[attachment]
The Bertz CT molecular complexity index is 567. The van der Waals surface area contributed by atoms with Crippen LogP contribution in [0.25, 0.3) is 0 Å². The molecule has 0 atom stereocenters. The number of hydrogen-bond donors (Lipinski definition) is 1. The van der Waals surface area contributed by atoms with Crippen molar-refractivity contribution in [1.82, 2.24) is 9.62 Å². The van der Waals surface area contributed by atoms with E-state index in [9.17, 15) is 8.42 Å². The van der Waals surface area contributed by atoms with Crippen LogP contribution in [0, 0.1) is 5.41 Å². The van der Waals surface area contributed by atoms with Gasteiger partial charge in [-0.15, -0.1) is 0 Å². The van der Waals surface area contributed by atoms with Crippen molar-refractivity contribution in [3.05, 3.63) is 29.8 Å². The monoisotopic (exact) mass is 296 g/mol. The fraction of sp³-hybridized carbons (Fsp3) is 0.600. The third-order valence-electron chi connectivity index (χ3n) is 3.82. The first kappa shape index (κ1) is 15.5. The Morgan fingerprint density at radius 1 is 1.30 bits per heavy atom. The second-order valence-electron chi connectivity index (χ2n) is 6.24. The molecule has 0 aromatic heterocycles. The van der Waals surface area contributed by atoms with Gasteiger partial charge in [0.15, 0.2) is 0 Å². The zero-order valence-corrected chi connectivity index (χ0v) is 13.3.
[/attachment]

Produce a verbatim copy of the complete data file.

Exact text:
The Bertz CT molecular complexity index is 567. The van der Waals surface area contributed by atoms with Crippen LogP contribution in [0.25, 0.3) is 0 Å². The molecule has 0 atom stereocenters. The number of hydrogen-bond donors (Lipinski definition) is 1. The van der Waals surface area contributed by atoms with Crippen molar-refractivity contribution in [1.82, 2.24) is 9.62 Å². The van der Waals surface area contributed by atoms with E-state index in [9.17, 15) is 8.42 Å². The van der Waals surface area contributed by atoms with Crippen LogP contribution in [0, 0.1) is 5.41 Å². The van der Waals surface area contributed by atoms with Gasteiger partial charge in [-0.15, -0.1) is 0 Å². The van der Waals surface area contributed by atoms with Crippen molar-refractivity contribution in [3.05, 3.63) is 29.8 Å². The monoisotopic (exact) mass is 296 g/mol. The fraction of sp³-hybridized carbons (Fsp3) is 0.600. The third-order valence-electron chi connectivity index (χ3n) is 3.82. The first kappa shape index (κ1) is 15.5. The Morgan fingerprint density at radius 1 is 1.30 bits per heavy atom. The second-order valence-electron chi connectivity index (χ2n) is 6.24. The molecule has 0 aromatic heterocycles. The van der Waals surface area contributed by atoms with Gasteiger partial charge in [0.15, 0.2) is 0 Å². The zero-order valence-corrected chi connectivity index (χ0v) is 13.3.